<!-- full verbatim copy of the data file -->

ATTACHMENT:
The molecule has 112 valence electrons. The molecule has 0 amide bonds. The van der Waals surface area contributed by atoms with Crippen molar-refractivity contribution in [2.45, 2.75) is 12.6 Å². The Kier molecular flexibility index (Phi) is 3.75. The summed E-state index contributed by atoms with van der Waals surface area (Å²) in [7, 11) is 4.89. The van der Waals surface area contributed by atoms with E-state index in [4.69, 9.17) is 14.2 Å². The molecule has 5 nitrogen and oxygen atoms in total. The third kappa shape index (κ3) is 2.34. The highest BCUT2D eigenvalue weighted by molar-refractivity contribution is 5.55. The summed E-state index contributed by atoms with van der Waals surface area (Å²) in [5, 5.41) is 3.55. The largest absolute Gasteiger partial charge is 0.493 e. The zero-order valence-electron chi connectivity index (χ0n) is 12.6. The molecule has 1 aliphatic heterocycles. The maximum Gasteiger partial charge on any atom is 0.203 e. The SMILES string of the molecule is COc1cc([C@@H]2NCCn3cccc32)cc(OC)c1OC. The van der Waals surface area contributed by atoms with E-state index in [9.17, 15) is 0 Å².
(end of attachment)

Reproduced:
The molecule has 112 valence electrons. The molecule has 0 amide bonds. The van der Waals surface area contributed by atoms with Crippen molar-refractivity contribution in [2.45, 2.75) is 12.6 Å². The Kier molecular flexibility index (Phi) is 3.75. The summed E-state index contributed by atoms with van der Waals surface area (Å²) in [7, 11) is 4.89. The van der Waals surface area contributed by atoms with E-state index in [4.69, 9.17) is 14.2 Å². The molecule has 5 nitrogen and oxygen atoms in total. The third kappa shape index (κ3) is 2.34. The highest BCUT2D eigenvalue weighted by molar-refractivity contribution is 5.55. The summed E-state index contributed by atoms with van der Waals surface area (Å²) in [5, 5.41) is 3.55. The largest absolute Gasteiger partial charge is 0.493 e. The zero-order valence-electron chi connectivity index (χ0n) is 12.6. The molecule has 1 aliphatic heterocycles. The maximum Gasteiger partial charge on any atom is 0.203 e. The SMILES string of the molecule is COc1cc([C@@H]2NCCn3cccc32)cc(OC)c1OC. The van der Waals surface area contributed by atoms with E-state index in [9.17, 15) is 0 Å².